Belarus joining war would be ‘disaster’ as Russian troops arrive
Belarus: Lukashenko discusses mobilisation to harvest potatoes
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A convoy of Russian forces has arrived in Belarus, sparking fears of the country opening a second front in the invasion of Ukraine – although Express.co.uk has been told that such an attack could be a “disaster”. Belarus’ ministry of defence has claimed the Russian forces have only moved to the region to “strengthen the protection” of its border with Ukraine. The move has raised fears further after Belarusian President Alexander Lukashenko said Minsk and Moscow are deploying a joint military task force in reaction to increasing tension at its borders, throwing accusations of “sabotage” at Poland, Lithuania and Ukraine.
The claim of Belarusian sovereignty being under threat from its neighbours echoes the rhetoric used by Vladimir Putin in the build up to his invasion of Ukraine – but a Ukrainian Armed Forces captain told Express.co.uk the move would be a mistake, and expressed confidence in Ukraine’s ability to deal with any Belarusian aggression.
The Belarusian defence ministry claimed the Russian forces were in the country “exclusively to strengthen the protection and defence of the border” with Ukraine. However, the move has heightened fears that Belarus may join the war in Ukraine, as the invasion is lasting far longer than Putin anticipated and reports increasingly emerge of his frustration at his inability to claim the country as his own.
Belarus relies on Russia from both a financial and political perspective, after Moscow help Lukashenko suppress protests trying to overthrow his dictatorship, following a highly disputed election victory in 2020. The country was also used as a landing stage for Russian troops, who launched the invasion of Ukraine after amassing at its border.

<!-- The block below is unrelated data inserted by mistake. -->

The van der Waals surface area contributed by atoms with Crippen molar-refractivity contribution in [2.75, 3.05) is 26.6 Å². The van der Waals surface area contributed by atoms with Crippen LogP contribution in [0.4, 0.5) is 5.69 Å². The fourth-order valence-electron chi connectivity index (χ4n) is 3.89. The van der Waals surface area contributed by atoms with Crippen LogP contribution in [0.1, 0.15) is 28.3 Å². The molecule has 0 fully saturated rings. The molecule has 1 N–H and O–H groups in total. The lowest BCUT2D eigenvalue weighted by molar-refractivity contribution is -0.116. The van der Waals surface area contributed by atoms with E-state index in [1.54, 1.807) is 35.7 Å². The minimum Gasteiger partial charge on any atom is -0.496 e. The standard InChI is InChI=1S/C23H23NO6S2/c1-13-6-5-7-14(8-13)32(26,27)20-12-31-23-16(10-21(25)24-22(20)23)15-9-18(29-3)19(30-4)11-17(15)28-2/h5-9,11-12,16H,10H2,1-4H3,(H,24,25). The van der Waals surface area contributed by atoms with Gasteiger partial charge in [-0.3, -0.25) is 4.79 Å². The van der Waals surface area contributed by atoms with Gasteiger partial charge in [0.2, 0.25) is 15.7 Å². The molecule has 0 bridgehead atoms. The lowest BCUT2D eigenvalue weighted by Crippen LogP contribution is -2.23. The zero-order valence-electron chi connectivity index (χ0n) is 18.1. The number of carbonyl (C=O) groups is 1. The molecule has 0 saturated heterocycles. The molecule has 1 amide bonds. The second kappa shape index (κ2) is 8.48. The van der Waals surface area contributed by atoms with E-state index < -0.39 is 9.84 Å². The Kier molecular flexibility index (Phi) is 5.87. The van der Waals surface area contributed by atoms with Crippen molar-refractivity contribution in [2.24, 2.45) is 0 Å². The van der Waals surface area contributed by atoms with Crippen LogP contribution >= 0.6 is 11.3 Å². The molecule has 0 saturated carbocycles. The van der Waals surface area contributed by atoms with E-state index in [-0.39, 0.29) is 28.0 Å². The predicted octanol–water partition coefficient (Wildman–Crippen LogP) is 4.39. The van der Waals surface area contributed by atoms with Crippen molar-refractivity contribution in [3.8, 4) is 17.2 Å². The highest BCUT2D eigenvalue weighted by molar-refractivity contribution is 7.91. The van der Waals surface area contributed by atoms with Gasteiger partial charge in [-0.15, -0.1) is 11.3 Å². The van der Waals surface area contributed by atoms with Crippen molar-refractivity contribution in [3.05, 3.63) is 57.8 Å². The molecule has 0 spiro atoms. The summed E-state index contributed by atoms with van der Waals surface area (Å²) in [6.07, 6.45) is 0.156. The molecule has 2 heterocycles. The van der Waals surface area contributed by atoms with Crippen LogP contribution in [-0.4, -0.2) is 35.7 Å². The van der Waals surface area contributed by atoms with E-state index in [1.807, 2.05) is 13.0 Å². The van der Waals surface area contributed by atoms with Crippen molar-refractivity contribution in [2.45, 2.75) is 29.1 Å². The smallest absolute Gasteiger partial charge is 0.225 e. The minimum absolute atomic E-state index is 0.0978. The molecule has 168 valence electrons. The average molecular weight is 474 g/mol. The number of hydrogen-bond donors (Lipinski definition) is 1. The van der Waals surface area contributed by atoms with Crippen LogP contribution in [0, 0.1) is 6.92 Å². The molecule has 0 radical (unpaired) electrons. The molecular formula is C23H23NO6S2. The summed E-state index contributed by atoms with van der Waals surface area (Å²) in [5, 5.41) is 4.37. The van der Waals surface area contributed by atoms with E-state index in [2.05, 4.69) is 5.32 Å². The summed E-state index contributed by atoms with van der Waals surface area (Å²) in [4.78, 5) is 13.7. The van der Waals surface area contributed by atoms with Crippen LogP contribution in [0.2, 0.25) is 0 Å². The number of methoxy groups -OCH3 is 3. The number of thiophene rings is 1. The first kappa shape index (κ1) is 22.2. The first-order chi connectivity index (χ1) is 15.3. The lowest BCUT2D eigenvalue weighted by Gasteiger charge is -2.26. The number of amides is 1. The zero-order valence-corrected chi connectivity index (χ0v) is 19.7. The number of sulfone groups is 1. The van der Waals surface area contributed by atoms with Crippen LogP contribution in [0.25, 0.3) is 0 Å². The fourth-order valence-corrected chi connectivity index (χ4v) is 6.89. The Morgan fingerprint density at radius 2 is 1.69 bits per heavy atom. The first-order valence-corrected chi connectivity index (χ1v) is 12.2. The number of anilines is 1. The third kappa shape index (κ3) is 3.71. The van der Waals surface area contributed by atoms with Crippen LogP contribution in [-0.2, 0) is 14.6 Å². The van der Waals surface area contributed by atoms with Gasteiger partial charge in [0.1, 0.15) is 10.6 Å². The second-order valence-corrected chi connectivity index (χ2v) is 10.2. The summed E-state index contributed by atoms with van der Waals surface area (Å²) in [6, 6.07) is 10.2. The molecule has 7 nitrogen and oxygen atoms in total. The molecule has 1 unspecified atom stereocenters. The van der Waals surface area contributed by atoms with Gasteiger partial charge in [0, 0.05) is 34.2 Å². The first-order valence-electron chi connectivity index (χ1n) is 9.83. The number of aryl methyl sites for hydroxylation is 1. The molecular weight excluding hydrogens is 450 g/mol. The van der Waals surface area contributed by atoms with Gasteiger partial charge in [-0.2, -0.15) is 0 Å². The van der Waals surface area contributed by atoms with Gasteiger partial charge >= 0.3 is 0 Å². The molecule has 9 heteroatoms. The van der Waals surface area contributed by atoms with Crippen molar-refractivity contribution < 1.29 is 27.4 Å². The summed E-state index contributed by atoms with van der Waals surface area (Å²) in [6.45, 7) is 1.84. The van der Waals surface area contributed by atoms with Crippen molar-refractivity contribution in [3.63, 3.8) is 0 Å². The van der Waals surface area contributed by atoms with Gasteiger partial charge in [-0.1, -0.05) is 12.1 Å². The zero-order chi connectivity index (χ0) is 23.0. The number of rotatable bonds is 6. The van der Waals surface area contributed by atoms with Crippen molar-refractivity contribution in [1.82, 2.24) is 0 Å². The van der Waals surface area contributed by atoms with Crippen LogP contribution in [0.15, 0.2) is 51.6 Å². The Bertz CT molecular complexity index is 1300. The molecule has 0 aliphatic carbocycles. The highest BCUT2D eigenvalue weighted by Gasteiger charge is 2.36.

Victor Tregubov, Captain in the Ukrainian Armed Forces and columnist, used this initial wave as an example of why an additional front from Belarus would not be such a problem.
He told Express.co.uk: “From my perspective, for now, it’s unlikely first of all, because the previous attack from the left hand side with Russian troops was massive but absolutely ineffective. It was a disaster for the Russian Army.”
Russia’s initial plan had reportedly been to rapidly seize Kyiv and hold the country to ransom – but the effort failed, prompting Moscow to relocate the focus of its attack to the east. Here it has had some more success – but remains mired by logistical challenges, a stalwart resistance from Ukrainian troops and, more recently, an effective counter offensive by Kyiv’s forces.
Mr Tregubov added of the initial invasion: “And during that time, it was in much better circumstances, with much better preparations, and with much worse preparations from the Ukrainian army.”
The captain explained that the Ukrainian army at the start of the war was in a “worse state than it is now”
He said: “The first attempt was a disaster, and the second one couldn’t possibly be any better.”
Mr Tregubov did say there may be some potential for a joint Russian-Belarrusian offensive to cut off Ukraine’s supply lines from the West if they were successful – but insisted this was “highly unlikely because there are no good roads and the landscape is all forests – and forests in winter is not the way to go”.